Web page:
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The Bengal monitor (Varanus bengalensis) or common Indian monitor, is a monitor lizard found widely distributed over the Indian Subcontinent, as well as parts of Southeast Asia and West Asia. This large lizard is mainly terrestrial, and its length can range from about 61 to 175 cm from the tip of the snout to the end of the tail. Young monitors may be more arboreal, but adults mainly hunt on the ground, preying mainly on arthropods, but also taking small terrestrial vertebrates, ground birds, eggs and fish. Although large monitors have few predators apart from humans who hunt them for meat, younger individuals are hunted by many predators. The Bengal monitor can reach 175 cm with a snout-to-vent length (SVL) of 75 cm and a tail of 100 cm. Males are generally larger than females. Heavy individuals may weigh nearly 7.2 kg. The populations of monitors in India and Sri Lanka differ in the scalation from those of Myanmar; these were once considered subspecies of the Bengal monitor, but now considered two species within the V. bengalensis species complex. verification needed] What was once the nominate subspecies, V. bengalensis, is found west of Myanmar, while V. nebulosus is found to the east. V. nebulosus can be differentiated by the presence of a series of enlarged scales in the supraocular region. The number of ventral scales varies, decreasing from 108 in the west to 75 in the east (Java). Young monitor lizards are more colourful than adults. Young have a series of dark crossbars on the neck, throat and back. The belly is white, banded with dark crossbars and are spotted with grey or yellow (particularly in the eastern part of the range). On the dorsal surface of young monitors, there are a series of yellow spots with dark transverse bars connecting them. As they mature, the ground colour becomes light brown or grey, and dark spots give them a speckled appearance. Hatchlings of V. nebulosus by comparison tend to have a series of backward-pointing, V-shaped bands on their necks.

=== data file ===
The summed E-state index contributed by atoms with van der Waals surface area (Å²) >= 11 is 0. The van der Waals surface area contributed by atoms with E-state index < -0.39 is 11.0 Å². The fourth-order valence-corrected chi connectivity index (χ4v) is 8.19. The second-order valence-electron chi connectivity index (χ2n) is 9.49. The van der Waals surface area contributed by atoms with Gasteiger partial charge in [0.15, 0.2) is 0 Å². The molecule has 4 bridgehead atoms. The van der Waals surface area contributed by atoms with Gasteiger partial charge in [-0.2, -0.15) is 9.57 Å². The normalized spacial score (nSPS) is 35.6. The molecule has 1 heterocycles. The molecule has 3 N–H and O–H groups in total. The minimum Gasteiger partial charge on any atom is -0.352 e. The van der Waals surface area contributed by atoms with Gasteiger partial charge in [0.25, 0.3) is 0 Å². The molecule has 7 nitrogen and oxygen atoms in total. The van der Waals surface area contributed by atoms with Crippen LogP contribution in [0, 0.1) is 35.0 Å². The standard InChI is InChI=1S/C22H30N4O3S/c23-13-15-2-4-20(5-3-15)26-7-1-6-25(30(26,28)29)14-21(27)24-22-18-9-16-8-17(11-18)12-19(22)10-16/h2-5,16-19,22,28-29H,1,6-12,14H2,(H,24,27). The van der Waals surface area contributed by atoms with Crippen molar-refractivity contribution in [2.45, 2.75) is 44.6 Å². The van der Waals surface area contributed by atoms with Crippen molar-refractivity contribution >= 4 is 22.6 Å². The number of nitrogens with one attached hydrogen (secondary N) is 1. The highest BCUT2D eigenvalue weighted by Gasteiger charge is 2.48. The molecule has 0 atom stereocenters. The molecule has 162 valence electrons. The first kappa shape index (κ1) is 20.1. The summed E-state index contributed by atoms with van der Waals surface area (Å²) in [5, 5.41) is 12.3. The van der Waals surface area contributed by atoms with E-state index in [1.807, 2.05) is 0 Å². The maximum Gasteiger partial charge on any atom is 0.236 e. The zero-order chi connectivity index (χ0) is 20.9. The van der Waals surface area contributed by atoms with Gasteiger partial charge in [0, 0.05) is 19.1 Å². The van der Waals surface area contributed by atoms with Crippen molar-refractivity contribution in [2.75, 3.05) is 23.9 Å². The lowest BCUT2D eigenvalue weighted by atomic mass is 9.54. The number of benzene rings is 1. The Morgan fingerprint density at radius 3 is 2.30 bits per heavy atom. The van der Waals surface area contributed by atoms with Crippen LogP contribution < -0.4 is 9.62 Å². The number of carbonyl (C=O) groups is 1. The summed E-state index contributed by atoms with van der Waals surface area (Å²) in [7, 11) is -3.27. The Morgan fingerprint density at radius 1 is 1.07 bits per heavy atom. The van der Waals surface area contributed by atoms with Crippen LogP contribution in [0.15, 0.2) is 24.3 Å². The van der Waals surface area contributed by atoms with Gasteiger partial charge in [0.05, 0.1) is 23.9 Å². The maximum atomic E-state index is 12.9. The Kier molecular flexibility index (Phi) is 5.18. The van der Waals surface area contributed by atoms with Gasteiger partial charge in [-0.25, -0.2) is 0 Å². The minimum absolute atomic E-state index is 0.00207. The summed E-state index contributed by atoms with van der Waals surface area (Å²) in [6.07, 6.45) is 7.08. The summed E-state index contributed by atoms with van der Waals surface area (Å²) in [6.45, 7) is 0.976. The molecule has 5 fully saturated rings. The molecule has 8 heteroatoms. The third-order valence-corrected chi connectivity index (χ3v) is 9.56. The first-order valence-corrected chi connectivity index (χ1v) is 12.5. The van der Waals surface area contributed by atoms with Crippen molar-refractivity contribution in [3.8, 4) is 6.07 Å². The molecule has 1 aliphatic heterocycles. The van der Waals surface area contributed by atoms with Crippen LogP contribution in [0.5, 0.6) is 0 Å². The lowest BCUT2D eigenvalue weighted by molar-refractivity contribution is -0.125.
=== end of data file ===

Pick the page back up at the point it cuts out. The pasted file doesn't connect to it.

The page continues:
Udawalawe National Park. The national park was created to provide a sanctuary for wild animals displaced by the construction of the Udawalawe Reservoir on the Walawe River, as well as to protect the catchment of the reservoir. The reserve covers 30,821 hectares (119.00 sq mi) of land area and was established on 30 June 1972. Udawalawe is an important habitat for water birds and Sri Lankan elephants. Udawalawe lies on the boundary of Sri Lanka's wet and dry zones. Plains dominate the topography, though there are also some mountainous areas. The Kalthota Range and Diyawini Falls are in the north of the park and the outcrops of Bambaragala and Reminikotha lie within it. The park has an annual rainfall of 1,500 millimetres (59 in), most of which falls during the months of October to January and March to May. The average annual temperature is about 27–28 °C (81–82 °F), while relative humidity varies from 70% to 83%. Well-drained reddish-brown soil is the predominant soil type, with poorly drained low humic grey soils found in the valley bottoms. Mainly alluvial soils form the beds of water courses. The habitat surrounding at the reservoir includes marshes, the Walawe river and its tributaries, forests and grasslands. Dead trees standing in the reservoir are visual reminders of the extent of forest cover before the construction of the Udawalawe Dam. Areas of open grassland are abundant as a result of former chena farming practices.
addional shots included to show the environmental context/habitat